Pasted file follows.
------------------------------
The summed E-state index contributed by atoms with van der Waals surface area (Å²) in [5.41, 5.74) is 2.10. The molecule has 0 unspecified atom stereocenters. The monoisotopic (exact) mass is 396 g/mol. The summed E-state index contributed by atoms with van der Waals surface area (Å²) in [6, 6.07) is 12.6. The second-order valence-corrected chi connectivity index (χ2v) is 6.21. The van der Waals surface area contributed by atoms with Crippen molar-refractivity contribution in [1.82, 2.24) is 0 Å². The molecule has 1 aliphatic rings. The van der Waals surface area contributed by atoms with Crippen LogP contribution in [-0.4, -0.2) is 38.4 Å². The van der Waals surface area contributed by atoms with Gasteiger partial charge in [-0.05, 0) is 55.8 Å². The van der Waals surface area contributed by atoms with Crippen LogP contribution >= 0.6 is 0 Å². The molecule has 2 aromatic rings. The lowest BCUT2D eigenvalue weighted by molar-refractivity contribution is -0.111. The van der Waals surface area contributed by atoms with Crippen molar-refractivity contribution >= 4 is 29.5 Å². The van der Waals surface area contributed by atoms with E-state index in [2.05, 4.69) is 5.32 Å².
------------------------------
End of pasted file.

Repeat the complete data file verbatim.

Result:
The summed E-state index contributed by atoms with van der Waals surface area (Å²) in [5.41, 5.74) is 2.10. The molecule has 0 unspecified atom stereocenters. The monoisotopic (exact) mass is 396 g/mol. The summed E-state index contributed by atoms with van der Waals surface area (Å²) in [6, 6.07) is 12.6. The second-order valence-corrected chi connectivity index (χ2v) is 6.21. The van der Waals surface area contributed by atoms with Crippen molar-refractivity contribution in [1.82, 2.24) is 0 Å². The molecule has 1 aliphatic rings. The van der Waals surface area contributed by atoms with Crippen LogP contribution in [-0.4, -0.2) is 38.4 Å². The van der Waals surface area contributed by atoms with Gasteiger partial charge in [-0.05, 0) is 55.8 Å². The van der Waals surface area contributed by atoms with Crippen LogP contribution >= 0.6 is 0 Å². The molecule has 2 aromatic rings. The lowest BCUT2D eigenvalue weighted by molar-refractivity contribution is -0.111. The van der Waals surface area contributed by atoms with Crippen molar-refractivity contribution >= 4 is 29.5 Å². The van der Waals surface area contributed by atoms with E-state index in [2.05, 4.69) is 5.32 Å².